[Part 1 of 3 – to get us thinking, growing, and engaging the public sphere]
“I’ve told my friend Alejandro, if he’s scared, he can come and stay with us.” A friend at Grace told me this recently. Alejandro is his friend and is in the US illegally. The recent focus on the deportation has driven up fear for Alejandro and the millions like him.
My friend was the second person at Grace in the last three weeks who told me the same thing: they are willing to take someone in, so as to protect that person from forcible deportation.
These two brothers, I can quite confidently say, would vote on the conservative side of the political spectrum. They are mature (in Christian faith and in their age category). They are financially successful. In other words, they are not radicals by any political definition.
And yet here they are ready to defy an agency of their government. What’s going on?
It’s time to admit that we need to think afresh about persons who live in the US illegally. And by “we” I mean Believers. Christians. Christ-followers. It’s time for us to step back from the thought patterns of the Left or Right, and change the equation in our thinking. My intent here is to write to believers who consider themselves thoughtful. Let’s be more thoughtful and more creatively thoughtful than what we see in the world. Whether you identify with the Right or the Left, do you have room to grow in your thinking?
It seems to me that you can address a problem either by looking at the problem itself or by looking at the desired outcome. In this case, either you can focus on walls, wait times and quotas, etc., or you can see the bigger question: what kind of country do we want? What kind of atmosphere? What kind of future? What kind of people to populate it? What coheres with Scripture and with our calling? How do we treat people near us? How should we?
Let me make four preliminary comments, and then offer several areas in which we can “consider” better.
First, every sovereign nation has the right and duty to seek the best for its own citizens (though not at the expense of other countries, i.e. conquering a neighbor). A primary role of government is to maintain order and the ability to live peaceably within one’s borders. The other way to say this is to promote “life, liberty and pursuit of happiness” and maintain true justice and human rights.
Second, every nation that flourishes walks in step with God’s ideals for human flourishing. For Christians this is so obvious as to be redundant. A nation that flourishes, then, will highlight justice and integrity, compassion and kindness. These are like 4 wheels on a car: each is needed to drive the car forward.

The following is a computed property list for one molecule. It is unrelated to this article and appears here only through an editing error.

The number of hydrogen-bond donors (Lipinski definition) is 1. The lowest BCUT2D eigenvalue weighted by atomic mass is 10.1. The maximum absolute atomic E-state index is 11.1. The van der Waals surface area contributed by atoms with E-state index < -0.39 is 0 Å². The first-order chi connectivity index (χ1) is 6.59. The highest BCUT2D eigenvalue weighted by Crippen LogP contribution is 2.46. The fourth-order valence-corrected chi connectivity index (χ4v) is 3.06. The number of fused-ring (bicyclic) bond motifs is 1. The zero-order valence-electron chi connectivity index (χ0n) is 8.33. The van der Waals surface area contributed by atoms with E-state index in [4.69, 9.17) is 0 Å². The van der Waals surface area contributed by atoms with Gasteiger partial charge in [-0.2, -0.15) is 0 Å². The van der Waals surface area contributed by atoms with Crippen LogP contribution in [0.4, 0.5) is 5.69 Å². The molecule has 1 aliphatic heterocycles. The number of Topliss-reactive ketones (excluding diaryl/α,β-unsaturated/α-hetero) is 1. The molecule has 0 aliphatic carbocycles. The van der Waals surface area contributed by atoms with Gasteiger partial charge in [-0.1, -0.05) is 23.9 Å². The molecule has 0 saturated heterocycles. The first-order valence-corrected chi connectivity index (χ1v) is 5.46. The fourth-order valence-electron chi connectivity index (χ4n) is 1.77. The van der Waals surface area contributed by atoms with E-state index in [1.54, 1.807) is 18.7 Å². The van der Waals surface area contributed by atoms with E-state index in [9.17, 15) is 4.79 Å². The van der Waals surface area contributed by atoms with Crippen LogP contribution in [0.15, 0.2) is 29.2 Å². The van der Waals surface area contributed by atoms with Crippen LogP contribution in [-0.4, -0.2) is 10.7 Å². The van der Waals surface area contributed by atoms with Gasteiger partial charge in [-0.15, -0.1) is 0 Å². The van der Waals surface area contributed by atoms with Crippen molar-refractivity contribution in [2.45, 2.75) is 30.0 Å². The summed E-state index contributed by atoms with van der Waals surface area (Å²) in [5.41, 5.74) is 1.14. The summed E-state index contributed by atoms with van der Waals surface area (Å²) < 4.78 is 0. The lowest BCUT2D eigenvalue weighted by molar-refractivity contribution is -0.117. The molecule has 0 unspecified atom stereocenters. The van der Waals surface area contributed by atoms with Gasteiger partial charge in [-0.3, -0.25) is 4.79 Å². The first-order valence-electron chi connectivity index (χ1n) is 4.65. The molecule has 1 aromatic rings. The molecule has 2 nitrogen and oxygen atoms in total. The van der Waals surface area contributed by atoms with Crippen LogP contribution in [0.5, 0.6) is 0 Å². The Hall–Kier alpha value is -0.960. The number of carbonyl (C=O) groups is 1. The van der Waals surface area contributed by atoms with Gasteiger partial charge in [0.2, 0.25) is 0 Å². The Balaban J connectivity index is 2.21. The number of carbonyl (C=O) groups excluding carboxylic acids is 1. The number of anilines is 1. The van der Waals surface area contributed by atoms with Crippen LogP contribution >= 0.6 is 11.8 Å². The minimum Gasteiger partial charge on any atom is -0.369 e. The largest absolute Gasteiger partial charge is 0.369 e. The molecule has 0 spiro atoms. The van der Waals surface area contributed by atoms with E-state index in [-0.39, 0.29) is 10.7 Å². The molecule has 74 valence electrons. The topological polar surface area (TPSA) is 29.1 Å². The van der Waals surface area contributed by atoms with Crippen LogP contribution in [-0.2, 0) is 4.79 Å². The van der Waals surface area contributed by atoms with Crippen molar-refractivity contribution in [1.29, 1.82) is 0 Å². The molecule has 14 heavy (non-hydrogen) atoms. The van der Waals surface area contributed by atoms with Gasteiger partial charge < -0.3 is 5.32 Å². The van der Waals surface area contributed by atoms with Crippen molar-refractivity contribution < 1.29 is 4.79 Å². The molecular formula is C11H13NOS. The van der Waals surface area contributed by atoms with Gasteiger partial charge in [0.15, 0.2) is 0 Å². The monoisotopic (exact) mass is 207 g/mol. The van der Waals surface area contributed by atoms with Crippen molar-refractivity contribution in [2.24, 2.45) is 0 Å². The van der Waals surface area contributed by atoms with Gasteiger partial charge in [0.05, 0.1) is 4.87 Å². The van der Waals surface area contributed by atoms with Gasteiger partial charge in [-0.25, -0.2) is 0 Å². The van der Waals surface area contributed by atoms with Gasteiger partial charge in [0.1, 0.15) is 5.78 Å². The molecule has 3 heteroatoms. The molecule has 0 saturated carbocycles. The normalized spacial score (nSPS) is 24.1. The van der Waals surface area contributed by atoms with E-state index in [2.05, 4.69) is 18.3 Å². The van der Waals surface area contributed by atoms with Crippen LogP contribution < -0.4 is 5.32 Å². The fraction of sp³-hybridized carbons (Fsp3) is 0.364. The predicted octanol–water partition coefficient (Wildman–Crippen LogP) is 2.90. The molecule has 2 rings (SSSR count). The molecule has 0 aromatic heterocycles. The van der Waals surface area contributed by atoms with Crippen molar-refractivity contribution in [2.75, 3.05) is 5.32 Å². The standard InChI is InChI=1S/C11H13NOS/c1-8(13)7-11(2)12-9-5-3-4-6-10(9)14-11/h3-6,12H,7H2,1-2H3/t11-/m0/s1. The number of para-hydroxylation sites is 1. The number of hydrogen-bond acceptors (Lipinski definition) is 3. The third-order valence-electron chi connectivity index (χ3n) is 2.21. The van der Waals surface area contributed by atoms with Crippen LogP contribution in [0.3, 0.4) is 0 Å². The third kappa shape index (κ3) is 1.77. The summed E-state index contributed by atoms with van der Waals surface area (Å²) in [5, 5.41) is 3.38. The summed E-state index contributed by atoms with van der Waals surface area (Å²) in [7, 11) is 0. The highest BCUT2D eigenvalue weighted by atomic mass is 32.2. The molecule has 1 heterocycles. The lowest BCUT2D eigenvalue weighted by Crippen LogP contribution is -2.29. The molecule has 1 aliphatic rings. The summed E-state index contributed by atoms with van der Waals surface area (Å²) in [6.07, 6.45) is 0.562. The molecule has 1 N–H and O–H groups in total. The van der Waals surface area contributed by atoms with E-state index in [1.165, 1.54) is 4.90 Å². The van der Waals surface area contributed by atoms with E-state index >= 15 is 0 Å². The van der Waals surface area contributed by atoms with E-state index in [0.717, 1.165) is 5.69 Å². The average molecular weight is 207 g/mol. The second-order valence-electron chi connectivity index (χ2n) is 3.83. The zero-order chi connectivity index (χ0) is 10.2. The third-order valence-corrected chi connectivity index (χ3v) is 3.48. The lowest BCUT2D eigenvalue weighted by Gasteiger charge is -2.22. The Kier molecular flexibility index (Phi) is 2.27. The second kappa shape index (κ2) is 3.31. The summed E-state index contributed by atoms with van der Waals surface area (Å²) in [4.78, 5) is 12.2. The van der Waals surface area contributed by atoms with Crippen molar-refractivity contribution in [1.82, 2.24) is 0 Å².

Third, the United States is based on opportunity, an industrious spirit, merit, ‘blind justice’ (citizens equal before the law because of equal human dignity). The American Dream is not so much prosperity as it is opportunity; not more possessions, but more decision-making power. America has always looked forward—to build a better life, a better nation, a better world. A city on a hill. A place where people dream of coming and achieving untapped potential. As we review the history of the North American Continent, 95% of us are of immigrant stock, and we built the US (and Canada) from wilderness to world leadership because we based it on freedom of the individual to flourish.
Fourth, the two major tragedies of our past are so humiliating because they contradict our ideals: The awful treatment of Native population, and the horror of slavery and its hangover. We have failed our ideals miserably in both these areas. And we’ve failed God’s ideals.
At this moment, we are in danger of allowing within our midst a third human tragedy on a national scale: our ultimate treatment &/or ‘solving’ of the question of the dilemma of undocumented persons in our midst, of illegal immigrants into our border.
The need is urgent for many Christians to think with more creativity. So let us consider together.
1) Consider the individual & their home
Think of a village or town in Mexico or elsewhere in Latin America: Economic prospects are bleak (to put it mildly). The future for your family is tenuous. Mere existence is the daily grind. There’s very little “pursuit of happiness.”